The concept we're looking at here is using our fingers to create sound but also stop it, like we've gone over previously. For this piece, we'll be stopping some strings from resonating while others are being played, especially the bass strings. For instance, in the second measure, after playing the first bass string (D) with the thumb, we play the second bass string (A) with the index at the exact same time while the thumb comes back and rests on the first bass, stopping it from resonating.
We should hear only one string at a time, notated with a triangle symbol placed on the string to be stopped in the chart. In measure three, the down arrow in the chart (with a finger indicated next to it) shows that this finger is playing a rest stroke, coming down and resting on the next consecutive bass string without playing it. In that measure, we roll the thumb down over the three first bass strings. In some cases, this will also be used to stop the bass string—or any other string—to keep it ringing while another one is being played. The goal is to make the music flow more precisely and clearly, without overtones and doubled resonance or dissonance. Make sure to use the appropriate right hand fingers without using the same finger on two consecutive strings, alternating them instead.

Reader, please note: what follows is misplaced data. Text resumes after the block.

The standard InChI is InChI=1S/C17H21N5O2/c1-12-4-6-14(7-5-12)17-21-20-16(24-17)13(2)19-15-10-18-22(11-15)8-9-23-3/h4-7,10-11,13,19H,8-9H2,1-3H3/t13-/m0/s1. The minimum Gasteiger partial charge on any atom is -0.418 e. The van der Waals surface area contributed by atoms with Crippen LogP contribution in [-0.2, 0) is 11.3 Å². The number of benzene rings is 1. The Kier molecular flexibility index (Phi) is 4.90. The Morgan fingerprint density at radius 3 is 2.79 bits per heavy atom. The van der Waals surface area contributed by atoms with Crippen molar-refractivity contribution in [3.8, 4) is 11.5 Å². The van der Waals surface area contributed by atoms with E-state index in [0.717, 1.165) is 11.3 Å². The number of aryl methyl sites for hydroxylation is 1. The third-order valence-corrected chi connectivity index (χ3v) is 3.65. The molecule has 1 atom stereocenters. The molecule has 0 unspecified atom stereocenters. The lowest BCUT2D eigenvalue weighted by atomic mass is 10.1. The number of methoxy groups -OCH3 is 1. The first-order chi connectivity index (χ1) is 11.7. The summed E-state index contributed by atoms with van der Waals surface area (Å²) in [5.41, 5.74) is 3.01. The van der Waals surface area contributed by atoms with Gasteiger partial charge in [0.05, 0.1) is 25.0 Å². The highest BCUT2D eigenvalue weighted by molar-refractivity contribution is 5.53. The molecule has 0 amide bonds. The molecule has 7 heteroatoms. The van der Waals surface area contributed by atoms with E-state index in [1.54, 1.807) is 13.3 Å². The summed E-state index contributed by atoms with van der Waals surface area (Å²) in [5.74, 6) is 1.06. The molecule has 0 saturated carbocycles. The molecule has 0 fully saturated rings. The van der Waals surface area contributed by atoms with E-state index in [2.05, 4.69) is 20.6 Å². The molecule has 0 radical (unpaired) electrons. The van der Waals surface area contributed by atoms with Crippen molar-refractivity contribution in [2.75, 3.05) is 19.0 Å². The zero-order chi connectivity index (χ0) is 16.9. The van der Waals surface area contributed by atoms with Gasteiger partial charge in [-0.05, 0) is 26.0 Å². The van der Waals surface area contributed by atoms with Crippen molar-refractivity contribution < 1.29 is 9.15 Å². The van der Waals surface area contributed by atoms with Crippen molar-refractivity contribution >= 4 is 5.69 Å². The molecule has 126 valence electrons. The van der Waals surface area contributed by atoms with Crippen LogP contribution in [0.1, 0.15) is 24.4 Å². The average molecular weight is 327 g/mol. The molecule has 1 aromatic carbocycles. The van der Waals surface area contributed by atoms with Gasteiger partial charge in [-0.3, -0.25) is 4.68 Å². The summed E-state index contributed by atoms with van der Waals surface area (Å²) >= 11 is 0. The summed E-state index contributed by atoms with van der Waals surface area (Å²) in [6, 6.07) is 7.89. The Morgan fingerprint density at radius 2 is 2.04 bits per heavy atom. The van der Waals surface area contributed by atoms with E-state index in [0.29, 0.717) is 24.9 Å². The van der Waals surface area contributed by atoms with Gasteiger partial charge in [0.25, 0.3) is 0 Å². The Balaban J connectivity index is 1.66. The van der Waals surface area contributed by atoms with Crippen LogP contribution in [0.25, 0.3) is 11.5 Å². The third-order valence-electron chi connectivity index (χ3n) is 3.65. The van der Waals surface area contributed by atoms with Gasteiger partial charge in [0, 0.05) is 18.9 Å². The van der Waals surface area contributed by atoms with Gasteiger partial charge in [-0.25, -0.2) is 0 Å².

In this piece, we'll also have ornamentations such as hammer-ons and pull-offs. Make sure to use the right amount of picking in order to make each ornamented note heard. Finally, please bend the neck gently by pulling or pushing on to color the open strings, giving them movement and a vibrato "chorus effect.” Respect all the indicated fingerings. That's all, really, the rest is in your hands and fingers, but mostly in the way you listen. The only guide in music is not your eyes but your ears. As Paco De Lucia said, "The secret is how you listen.”